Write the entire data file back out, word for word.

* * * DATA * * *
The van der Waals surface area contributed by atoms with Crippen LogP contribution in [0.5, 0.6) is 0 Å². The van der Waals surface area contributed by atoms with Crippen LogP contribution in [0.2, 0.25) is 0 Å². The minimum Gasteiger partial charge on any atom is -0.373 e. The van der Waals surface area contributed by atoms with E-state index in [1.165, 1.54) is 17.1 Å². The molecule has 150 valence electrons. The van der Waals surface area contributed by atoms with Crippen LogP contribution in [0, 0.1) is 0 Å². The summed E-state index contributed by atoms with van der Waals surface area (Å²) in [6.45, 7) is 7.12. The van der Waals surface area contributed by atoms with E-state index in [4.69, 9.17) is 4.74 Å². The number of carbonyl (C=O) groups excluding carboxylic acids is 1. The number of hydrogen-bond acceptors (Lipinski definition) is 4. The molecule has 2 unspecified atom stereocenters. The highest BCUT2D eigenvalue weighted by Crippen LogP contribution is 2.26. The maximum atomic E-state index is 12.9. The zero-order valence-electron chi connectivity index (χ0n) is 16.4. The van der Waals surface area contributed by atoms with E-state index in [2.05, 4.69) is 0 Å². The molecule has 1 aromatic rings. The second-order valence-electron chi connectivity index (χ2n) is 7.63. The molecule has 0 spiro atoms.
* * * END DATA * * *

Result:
The van der Waals surface area contributed by atoms with Crippen LogP contribution in [0.5, 0.6) is 0 Å². The van der Waals surface area contributed by atoms with Crippen LogP contribution in [0.2, 0.25) is 0 Å². The minimum Gasteiger partial charge on any atom is -0.373 e. The van der Waals surface area contributed by atoms with E-state index in [1.165, 1.54) is 17.1 Å². The molecule has 150 valence electrons. The van der Waals surface area contributed by atoms with Crippen LogP contribution in [0, 0.1) is 0 Å². The summed E-state index contributed by atoms with van der Waals surface area (Å²) in [6.45, 7) is 7.12. The van der Waals surface area contributed by atoms with E-state index in [4.69, 9.17) is 4.74 Å². The number of carbonyl (C=O) groups excluding carboxylic acids is 1. The number of hydrogen-bond acceptors (Lipinski definition) is 4. The molecule has 2 unspecified atom stereocenters. The highest BCUT2D eigenvalue weighted by Crippen LogP contribution is 2.26. The maximum atomic E-state index is 12.9. The zero-order valence-electron chi connectivity index (χ0n) is 16.4. The van der Waals surface area contributed by atoms with E-state index in [2.05, 4.69) is 0 Å². The molecule has 1 aromatic rings. The second-order valence-electron chi connectivity index (χ2n) is 7.63. The molecule has 0 spiro atoms.